Breaking Bad: Fifty-One

Walt: "It's been quite a year, huh?"

It's been a year since the start of the series. Walt thinks it's been a pretty good year. He didn't think he'd live to see another birthday, and here he is, on his way to becoming Scarface, making millions, manipulating everyone in his orbit. He even bought himself a black sports car, and got Junior that red muscle car he wanted so much. Good times.

For Skyler, though, this is the bottom, the end. She is spending all of her time in a state of such deep depression that she isn't getting out of bed. Her face was pretty much expressionless during that entire birthday dinner with the fam, which wasn't the party Walt let Skyler know several times that he was expecting.

Walt is either not internalizing or refusing to accept the fact that his lifestyle is endangering his children, when it's all Skyler can think about. That scene at the party where Walt was going on about how he hadn't thought he'd live through the year was framed so that Skyler was standing behind him with her back to him, looking down at the blue, blue swimming pool. Skyler then chose to act out specifically in a way that would not endanger herself but would get her children out of Walt's reach and in a place where they would be safe. Even while she was emotionally drowning, Skyler was taking care of her children.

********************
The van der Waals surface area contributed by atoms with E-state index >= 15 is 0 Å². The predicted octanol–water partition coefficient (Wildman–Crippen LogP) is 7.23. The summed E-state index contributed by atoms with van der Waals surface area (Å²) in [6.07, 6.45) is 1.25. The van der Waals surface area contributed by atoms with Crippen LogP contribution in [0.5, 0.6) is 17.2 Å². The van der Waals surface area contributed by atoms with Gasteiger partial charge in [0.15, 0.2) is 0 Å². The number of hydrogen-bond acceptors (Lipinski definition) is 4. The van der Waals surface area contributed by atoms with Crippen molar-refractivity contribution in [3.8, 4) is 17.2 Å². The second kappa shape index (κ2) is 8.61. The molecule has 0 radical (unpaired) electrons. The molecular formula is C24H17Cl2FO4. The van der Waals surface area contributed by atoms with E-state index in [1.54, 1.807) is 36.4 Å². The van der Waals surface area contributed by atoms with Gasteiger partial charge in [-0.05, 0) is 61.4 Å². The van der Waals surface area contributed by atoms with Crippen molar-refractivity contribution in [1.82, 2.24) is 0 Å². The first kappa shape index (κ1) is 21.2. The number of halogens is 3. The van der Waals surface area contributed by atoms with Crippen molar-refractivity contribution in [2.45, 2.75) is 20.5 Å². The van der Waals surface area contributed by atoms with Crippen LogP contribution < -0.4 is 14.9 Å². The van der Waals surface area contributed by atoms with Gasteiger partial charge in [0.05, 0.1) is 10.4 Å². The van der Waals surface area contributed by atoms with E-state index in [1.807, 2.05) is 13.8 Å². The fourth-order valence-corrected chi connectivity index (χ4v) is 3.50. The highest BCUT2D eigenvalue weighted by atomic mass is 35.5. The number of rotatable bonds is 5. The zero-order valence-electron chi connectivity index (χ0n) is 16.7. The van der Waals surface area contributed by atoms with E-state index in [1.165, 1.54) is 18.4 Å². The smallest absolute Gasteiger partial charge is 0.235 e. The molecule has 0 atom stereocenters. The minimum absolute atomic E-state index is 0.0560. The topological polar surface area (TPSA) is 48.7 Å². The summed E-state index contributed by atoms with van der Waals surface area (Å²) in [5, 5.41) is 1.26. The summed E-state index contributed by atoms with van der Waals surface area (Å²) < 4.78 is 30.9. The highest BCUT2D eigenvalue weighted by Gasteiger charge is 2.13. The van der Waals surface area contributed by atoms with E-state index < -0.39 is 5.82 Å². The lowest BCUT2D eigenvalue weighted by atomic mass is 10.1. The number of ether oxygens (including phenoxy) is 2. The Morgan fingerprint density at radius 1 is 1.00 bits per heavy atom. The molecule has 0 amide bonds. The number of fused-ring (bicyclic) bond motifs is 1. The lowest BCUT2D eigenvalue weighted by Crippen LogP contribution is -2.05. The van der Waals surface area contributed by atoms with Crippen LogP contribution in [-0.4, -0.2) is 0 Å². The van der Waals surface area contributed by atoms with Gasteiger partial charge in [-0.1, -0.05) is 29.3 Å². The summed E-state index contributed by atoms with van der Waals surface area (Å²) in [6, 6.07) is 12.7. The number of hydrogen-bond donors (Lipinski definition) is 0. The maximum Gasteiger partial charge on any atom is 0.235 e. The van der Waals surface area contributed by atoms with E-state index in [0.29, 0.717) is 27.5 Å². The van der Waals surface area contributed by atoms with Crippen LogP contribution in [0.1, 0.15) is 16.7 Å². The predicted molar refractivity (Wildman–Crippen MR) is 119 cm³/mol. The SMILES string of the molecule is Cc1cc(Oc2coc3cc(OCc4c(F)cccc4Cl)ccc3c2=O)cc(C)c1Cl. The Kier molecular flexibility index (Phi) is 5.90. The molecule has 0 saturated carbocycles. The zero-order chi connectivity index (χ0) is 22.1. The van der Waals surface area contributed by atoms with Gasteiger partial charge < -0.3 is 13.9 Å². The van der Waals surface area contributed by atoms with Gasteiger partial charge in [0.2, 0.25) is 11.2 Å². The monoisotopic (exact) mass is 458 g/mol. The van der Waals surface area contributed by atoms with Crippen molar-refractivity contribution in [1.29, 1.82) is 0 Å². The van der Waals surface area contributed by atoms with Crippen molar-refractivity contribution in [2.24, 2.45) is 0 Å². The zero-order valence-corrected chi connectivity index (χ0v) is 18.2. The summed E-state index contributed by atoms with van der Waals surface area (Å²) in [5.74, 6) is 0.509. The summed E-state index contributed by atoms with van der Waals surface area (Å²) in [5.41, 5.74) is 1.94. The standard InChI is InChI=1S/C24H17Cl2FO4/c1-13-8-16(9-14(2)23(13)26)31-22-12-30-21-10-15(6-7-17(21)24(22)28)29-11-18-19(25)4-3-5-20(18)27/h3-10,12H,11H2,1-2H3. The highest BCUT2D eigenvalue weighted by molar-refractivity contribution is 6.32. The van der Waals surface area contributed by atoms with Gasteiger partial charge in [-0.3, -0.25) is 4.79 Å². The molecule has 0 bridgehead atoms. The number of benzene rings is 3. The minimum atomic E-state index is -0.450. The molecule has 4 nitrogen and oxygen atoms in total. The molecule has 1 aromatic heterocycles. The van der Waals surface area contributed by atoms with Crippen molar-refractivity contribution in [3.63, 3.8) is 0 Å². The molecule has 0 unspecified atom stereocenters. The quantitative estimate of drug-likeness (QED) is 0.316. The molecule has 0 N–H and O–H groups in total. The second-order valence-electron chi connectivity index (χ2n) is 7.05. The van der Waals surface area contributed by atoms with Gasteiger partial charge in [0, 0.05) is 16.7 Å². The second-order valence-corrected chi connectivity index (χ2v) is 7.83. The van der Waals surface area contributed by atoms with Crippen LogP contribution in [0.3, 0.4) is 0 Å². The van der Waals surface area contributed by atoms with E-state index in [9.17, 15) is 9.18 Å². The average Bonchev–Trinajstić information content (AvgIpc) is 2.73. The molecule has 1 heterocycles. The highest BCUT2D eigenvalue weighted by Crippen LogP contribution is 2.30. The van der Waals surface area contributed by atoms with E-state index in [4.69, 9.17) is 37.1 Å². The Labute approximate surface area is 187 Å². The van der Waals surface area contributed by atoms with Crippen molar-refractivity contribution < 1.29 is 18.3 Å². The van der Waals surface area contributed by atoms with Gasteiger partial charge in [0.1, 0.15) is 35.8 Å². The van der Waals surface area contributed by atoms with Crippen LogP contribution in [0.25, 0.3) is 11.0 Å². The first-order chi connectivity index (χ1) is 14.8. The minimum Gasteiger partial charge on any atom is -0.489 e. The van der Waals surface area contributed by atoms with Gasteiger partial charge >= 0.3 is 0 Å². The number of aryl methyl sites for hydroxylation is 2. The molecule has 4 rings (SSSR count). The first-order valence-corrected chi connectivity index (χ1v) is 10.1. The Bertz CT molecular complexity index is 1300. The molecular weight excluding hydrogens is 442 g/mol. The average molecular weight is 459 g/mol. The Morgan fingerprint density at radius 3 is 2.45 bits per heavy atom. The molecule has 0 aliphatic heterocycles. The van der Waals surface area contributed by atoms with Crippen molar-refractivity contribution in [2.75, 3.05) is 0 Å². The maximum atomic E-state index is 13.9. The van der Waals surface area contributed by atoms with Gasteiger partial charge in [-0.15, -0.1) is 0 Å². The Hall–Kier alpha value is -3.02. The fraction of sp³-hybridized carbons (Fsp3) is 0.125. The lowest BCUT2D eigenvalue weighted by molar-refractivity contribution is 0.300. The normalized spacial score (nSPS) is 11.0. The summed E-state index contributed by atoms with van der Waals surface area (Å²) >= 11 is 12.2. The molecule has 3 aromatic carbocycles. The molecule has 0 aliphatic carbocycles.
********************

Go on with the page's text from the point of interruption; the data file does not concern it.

It might even work. If Walt doesn't get her committed. And he just might. But if he does, the only other move that Skyler could possibly make is to go to the cops. She'd do it, too. If she and Walt go to prison, Marie and Hank get the kids. I thought Skyler telling Walt outright that she had been counting on him dying of cancer took chutzpah. I also loved her smoking right in front of him, and dropping her cigarette butt in the novelty mug that said "51." I'm really rooting for Skyler now. Who knew that would happen?

Lydia what's-her-face is a hoot. She got a visit from the DEA that she described as "screaming, yelling and swarming." Loved her scene screaming into the throw pillow. Did she really sabotage the bee barrel? Or was it the DEA, after all? Whatever chivalry Mike was feeling because she was a woman and a mom is now over. I find it hard to feel bad for a woman who was ready to have eleven people killed, though.

Hank just got the big promotion. Marie was so bummed about Skyler and Ted, though, that she wasn't thrilled. She couldn't keep her mouth shut. Walt knew that would happen. It just ricocheted on him, though.